Mock draft season is fully underway with the NFL early entry deadline having passed last week for the 2018 cycle. That means projection after projection for former college stars and their future pro teams. But what about the guys still in college, don’t they deserve some love, too?

And since we don’t have enough big boards and mock drafts out there, we’re using Thursday 10 this week (originally published Jan. 26) to create an early look at the 2019 draft class.

College football will see a reset of stars next season in many ways, which you can see from the wide open early Heisman odds. That creates an interesting draft mix as we look forward to 2019 and the rising juniors who could potentially depart early. The quarterback draft class in 2019 isn’t great. But one thing is for sure – if your team needs a pass rusher, this is the draft for you.

With that in mind, let’s take a look at 247Sports too-early big board for 2019.

Nick Bosa
(Photo: Matthew Emmons, USA TODAY Sports)

1. Nick Bosa, DE, Ohio State: The top defensive lineman this draft cycle – and by extension, the top prospect – is a matter of preference. We’re going Bosa here simply because edge rushers are a premium position in the NFL. Despite a heavy rotation at defensive end with the Buckeyes, Bosa had 16 tackles for loss and 8.5 sacks as a sophomore. The 6-foot-4, 270-pounder also finished second nationally among edge defenders with a 91.6 PFF College Grade. A former five-star prospect, Bosa’s very much lived up to his recruiting billing. Expect him to be a top-5 pick next April while contending for this No. 1 spot.

2. Ed Oliver, DT, Houston: One of the best players in the country as a true freshman, Oliver continued that strong play this past season despite some injuries. PFF College rated Oliver as a 92.3 for the season, which was third nationally among interior defenders. He had 16.5 tackles for loss, 5.5 sacks and even threw in three pass deflections for good measure. Oliver is as good a run stopper as you’ll find at 6-foot-3, 290 pounds. But what really sets him apart is his burst off the line and ability to create leverage, which destroys protections. For my money, Oliver is the best overall prospect in this draft cycle.

3. Dexter Lawrence, DT, Clemson: Another star lineman in yet another mold, Lawrence is more of a traditional nose tackle at 6-foot-4, 340 pounds. But make no mistake, Lawrence is also a freak athlete who’s perfectly capable of shedding blocks and getting after the passer. His numbers won’t jump out at you (2.5 tackles for loss, 2 sacks), but Lawrence’s presence allows the Tigers’ other three defensive linemen to shine – more on a few of them later. Lawrence regressed a little following his true freshman season, but this is a player those around Clemson talked about as a potential No. 1 overall pick a few weeks after he showed up on campus. People with Lawrence’s combination of size and athletic ability are that rare.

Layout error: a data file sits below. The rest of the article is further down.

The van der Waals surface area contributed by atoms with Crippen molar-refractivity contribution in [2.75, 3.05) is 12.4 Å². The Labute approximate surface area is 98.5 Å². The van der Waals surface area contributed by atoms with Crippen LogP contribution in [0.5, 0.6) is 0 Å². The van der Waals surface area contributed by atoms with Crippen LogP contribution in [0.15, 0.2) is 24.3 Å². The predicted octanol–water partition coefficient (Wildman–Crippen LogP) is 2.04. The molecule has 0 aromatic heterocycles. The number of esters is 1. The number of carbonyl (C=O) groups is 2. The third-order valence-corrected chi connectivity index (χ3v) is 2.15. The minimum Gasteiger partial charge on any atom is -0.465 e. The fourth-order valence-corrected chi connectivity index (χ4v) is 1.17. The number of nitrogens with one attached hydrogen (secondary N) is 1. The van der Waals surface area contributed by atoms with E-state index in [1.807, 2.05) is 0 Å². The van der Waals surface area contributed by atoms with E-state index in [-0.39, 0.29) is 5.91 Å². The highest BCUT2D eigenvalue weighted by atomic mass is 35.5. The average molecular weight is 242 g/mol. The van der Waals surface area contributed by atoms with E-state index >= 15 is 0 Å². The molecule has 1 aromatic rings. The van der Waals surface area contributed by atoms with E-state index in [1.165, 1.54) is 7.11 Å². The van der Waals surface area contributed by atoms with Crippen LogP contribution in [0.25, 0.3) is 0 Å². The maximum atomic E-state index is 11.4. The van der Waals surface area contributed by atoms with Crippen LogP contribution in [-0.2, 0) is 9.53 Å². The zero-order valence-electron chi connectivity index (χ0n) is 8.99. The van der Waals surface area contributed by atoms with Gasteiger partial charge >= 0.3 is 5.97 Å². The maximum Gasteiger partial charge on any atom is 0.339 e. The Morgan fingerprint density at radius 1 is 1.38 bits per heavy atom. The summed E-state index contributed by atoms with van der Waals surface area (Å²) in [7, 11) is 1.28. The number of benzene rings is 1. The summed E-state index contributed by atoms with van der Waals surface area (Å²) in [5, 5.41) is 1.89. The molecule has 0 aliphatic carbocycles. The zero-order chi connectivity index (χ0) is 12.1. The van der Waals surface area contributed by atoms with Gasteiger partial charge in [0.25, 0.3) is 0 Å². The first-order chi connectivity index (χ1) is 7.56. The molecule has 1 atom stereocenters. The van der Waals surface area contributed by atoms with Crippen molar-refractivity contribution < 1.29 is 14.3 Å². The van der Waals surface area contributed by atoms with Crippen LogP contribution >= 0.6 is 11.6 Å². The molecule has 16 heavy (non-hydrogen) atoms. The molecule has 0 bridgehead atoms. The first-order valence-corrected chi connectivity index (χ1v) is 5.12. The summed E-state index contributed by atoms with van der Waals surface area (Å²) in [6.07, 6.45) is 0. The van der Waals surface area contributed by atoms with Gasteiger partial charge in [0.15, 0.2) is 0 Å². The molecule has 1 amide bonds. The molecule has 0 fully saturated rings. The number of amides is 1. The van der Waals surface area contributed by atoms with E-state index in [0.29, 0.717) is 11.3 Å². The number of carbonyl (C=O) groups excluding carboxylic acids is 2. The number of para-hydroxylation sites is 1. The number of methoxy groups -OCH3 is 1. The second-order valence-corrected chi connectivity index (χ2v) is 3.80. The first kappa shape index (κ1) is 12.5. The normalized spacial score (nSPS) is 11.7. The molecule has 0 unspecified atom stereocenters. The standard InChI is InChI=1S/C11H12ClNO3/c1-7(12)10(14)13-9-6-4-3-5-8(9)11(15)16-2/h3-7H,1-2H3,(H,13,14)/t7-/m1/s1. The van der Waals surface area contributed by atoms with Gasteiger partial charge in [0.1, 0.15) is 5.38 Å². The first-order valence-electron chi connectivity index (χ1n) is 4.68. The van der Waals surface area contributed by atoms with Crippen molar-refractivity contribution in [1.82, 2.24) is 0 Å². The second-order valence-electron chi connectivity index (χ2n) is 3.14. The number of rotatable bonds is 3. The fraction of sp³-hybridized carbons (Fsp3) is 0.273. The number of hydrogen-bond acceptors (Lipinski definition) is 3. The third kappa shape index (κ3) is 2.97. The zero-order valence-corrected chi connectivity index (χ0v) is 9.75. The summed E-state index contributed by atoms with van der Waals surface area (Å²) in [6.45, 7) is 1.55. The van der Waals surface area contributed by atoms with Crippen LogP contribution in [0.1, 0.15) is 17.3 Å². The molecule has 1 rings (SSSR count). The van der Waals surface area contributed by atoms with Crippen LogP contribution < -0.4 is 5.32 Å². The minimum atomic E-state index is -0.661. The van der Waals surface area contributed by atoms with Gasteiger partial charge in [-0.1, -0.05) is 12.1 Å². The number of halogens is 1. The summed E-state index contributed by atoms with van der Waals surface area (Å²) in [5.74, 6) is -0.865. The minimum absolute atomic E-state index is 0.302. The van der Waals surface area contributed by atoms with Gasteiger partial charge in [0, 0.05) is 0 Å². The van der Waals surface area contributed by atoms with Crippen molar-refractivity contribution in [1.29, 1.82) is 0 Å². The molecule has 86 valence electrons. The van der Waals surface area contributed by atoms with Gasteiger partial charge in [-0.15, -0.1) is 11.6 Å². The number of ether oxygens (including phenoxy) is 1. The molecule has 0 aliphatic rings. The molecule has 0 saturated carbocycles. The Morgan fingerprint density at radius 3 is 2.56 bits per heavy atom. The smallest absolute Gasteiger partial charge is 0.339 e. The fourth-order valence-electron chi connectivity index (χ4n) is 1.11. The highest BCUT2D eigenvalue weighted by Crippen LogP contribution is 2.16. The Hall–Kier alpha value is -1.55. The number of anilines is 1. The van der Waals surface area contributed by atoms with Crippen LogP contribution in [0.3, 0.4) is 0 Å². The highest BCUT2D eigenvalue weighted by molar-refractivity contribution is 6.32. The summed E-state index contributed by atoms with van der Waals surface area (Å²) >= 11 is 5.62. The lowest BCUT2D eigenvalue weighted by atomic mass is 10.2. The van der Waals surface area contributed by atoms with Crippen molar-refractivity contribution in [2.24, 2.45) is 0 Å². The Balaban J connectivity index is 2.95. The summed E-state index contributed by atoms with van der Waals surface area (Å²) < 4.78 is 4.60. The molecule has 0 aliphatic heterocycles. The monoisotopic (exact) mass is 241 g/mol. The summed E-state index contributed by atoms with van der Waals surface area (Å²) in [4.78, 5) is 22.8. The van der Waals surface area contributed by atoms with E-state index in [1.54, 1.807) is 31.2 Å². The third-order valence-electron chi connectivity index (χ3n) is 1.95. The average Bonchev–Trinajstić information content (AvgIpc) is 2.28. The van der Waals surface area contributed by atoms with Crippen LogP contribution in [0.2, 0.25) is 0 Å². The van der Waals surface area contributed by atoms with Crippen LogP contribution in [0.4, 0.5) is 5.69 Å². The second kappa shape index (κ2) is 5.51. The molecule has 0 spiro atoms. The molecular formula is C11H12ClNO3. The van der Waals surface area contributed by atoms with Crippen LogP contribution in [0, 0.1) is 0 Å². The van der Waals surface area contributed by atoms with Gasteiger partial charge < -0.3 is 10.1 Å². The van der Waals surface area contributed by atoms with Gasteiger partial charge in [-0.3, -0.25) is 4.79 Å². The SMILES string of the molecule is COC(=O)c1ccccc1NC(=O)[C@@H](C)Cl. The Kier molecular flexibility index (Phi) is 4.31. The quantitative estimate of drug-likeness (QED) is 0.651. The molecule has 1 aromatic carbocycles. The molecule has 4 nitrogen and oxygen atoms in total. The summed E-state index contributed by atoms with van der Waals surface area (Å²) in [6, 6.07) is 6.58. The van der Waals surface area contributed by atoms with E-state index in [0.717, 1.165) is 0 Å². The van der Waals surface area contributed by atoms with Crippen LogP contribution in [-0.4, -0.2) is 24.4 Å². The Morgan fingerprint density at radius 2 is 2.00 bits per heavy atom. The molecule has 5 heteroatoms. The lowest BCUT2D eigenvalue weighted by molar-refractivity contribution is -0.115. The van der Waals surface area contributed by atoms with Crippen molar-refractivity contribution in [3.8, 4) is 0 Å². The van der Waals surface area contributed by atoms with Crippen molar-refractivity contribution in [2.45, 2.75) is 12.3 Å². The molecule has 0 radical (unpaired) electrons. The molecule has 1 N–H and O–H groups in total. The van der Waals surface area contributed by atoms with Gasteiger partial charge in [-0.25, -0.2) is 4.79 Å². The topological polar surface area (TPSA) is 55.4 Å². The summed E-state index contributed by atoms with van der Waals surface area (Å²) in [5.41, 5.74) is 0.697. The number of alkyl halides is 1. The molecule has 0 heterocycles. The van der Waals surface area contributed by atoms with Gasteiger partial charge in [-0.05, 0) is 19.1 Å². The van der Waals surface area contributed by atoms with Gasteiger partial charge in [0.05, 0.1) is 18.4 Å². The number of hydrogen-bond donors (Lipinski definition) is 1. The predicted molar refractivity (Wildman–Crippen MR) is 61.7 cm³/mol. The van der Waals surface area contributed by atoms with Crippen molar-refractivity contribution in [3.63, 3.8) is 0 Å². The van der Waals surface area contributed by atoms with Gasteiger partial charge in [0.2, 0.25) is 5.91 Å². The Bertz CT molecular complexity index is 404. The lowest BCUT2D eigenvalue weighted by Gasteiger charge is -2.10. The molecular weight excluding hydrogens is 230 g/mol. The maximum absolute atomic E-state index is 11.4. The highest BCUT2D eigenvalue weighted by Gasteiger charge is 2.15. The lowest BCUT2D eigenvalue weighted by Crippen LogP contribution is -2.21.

4. Greg Little, OT, Ole Miss: Remember Little? The No. 3 overall player in the 2016 class and the top-ranked offensive tackle? Well, he hasn’t gone anywhere. You’ll see a lot of names thrown around as the top tackle prospect in the 2019 draft class, and we’ll get to a few of them, but Little was the best among that group last season. PFF College gave Little an 85.3 overall grade in 2017, and his 87.3 pass block grade is well ahead of the other blind side protectors under consideration. And remember, Little, at 6-foot-6, 332 pounds, is a hell of an athlete for his size. This ranking could shift as players like Trey Adams and Jonah Williams put another year on film. But Little is the top tackle on our big board for now.

5. Rashan Gary, DE, Michigan: Probably the biggest projection of the list thus far, Gary is a special athlete who should emerge as an All-American at Michigan as a junior. Gary certainly wasn’t bad as a sophomore. He graded out as an 83.4 per PFF College, which was 32nd among edge defenders. He also had 11.5 tackles for loss and 5.5 sacks. He’ll still be next to Chase Winovich, a future high-round pick, next season. But Maurice Hurst is departing. His absence should open up a window for even more production from Gary. And few have the ceiling of the 6-foot-5, 281-pound former No. 1 overall player in the country.